BACKGROUND: Using ultrasound imaging, vascular gas emboli (VGE) are observed after asymptomatic scuba dives and are considered a key element in the potential development of decompression sickness (DCS). Diving is also accompanied with vascular dysfunction, as measured by flow-mediated dilation (FMD). Previous studies showed significant intersubject variability to VGE for the same diving exposure and demonstrated that VGE can be reduced with even a single pre-dive intervention. Several preconditioning methods have been reported recently, seemingly acting either on VGE quantity or on endothelial inflammatory markers.Lee más
INTRODUCTION: After repetitive deep dives, breath-hold divers are often affected by a syndrome characterized by typical symptoms such as cough, sensation of chest constriction, blood-striated expectorate (hemoptysis) and, rarely, an overt acute pulmonary edema syndrome, often together with various degrees of dyspnea. The aim of this work is an epidemiological investigation to evaluate the prevalence of acute respiratory symptoms (ARS) in breath-hold divers (BHDs) in practicing breath-hold diving.Lee más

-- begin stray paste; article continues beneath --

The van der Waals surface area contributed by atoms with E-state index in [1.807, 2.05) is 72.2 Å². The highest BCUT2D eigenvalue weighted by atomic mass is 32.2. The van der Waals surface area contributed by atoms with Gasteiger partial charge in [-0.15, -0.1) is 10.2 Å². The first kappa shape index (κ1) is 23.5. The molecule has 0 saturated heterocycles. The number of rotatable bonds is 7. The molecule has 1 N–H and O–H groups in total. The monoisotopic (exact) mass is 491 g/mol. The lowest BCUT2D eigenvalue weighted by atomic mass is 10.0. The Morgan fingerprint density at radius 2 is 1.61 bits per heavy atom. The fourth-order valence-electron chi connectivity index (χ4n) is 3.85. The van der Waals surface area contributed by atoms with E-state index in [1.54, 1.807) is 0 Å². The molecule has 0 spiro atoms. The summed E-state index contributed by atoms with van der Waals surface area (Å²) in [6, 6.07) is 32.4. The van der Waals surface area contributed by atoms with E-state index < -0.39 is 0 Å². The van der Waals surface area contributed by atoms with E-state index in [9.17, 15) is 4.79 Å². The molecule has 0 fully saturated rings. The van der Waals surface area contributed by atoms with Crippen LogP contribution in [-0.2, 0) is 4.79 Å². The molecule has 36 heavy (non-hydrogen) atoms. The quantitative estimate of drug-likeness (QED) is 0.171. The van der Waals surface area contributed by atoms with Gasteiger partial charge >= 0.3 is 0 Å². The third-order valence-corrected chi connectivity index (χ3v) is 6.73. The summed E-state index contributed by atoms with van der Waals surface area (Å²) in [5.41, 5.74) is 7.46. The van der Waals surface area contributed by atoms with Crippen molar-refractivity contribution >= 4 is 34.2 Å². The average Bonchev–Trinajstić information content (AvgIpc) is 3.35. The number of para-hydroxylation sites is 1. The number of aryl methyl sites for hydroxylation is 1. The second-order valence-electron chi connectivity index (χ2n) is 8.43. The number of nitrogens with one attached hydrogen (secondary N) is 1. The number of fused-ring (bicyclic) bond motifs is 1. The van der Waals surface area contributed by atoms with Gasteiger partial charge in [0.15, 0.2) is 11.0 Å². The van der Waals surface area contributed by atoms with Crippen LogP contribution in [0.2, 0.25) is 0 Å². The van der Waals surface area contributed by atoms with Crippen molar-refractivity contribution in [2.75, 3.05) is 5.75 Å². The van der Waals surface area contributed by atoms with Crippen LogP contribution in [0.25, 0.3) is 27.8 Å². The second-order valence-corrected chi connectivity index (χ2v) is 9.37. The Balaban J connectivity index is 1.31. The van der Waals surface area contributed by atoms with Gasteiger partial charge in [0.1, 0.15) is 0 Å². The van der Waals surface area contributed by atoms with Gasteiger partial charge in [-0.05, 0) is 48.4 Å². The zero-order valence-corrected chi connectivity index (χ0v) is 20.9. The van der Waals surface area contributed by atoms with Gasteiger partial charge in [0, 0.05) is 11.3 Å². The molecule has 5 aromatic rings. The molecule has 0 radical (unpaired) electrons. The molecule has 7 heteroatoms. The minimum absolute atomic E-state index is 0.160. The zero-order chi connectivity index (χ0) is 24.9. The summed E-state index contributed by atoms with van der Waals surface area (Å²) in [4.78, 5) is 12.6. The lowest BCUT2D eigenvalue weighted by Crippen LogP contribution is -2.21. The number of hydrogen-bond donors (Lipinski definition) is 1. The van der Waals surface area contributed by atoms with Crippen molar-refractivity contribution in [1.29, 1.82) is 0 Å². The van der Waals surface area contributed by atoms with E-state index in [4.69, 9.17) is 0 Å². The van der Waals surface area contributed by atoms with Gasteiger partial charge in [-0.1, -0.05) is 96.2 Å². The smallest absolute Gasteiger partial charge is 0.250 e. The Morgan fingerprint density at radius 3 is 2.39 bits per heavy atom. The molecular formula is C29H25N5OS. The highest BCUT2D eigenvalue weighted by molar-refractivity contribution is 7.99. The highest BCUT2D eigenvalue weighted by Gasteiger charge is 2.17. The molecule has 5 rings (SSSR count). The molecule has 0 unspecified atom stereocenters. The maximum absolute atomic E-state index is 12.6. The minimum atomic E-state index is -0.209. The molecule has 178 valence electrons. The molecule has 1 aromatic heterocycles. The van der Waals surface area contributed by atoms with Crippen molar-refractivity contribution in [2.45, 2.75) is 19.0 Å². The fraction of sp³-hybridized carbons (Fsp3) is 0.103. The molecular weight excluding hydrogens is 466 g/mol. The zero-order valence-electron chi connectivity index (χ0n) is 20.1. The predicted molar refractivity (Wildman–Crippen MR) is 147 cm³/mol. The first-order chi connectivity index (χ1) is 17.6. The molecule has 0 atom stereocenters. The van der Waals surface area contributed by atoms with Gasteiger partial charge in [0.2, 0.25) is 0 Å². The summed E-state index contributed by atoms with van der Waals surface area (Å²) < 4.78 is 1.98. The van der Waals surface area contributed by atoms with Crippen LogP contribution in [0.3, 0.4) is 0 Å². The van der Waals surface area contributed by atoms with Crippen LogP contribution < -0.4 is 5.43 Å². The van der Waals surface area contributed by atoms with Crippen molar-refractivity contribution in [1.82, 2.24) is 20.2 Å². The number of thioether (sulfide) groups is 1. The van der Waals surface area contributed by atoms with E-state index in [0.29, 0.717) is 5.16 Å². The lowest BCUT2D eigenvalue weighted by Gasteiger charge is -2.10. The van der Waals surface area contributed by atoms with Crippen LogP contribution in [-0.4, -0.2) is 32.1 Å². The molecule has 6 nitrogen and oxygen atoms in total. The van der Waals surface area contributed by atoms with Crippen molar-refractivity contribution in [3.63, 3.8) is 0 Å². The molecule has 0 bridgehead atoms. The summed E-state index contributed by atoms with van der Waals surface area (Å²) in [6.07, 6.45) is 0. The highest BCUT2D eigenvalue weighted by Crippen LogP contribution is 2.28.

OBJECTIVE: To investigate whether prehydration 90 min before a dive could decrease bubble formation, and to evaluate the consequent adjustments in plasma volume (PV), water balance and plasma surface tension (ST).Lee más
Many competitive breath-hold divers use dry apnoea routines to improve their tolerance to hypoxia and hypercapnia, varying the amount of prior hyperventilation and lung volume. When hyperventilating and exhaling to residual volume prior to starting a breath-hold, hypoxia is reached quickly and without too much discomfort from respiratory drive. Cerebral hypoxia with loss of consciousness (LOC) can easily result. Here, we report on a case where an unsupervised diver used a nose clip that is thought to have interfered with his resumption of breathing after LOC. Consequently, he suffered an extended period of severe hypoxia, with poor ventilation and recovery.Lee más
Background and Objectives: The use of closed-circuit rebreathers (CCRs) in recreational diving is gaining interest. However, data regarding its physiological effects are still scarce. Immersion, cold water, hyperoxia, exercise or the equipment itself could challenge the cardiopulmonary system.Lee más
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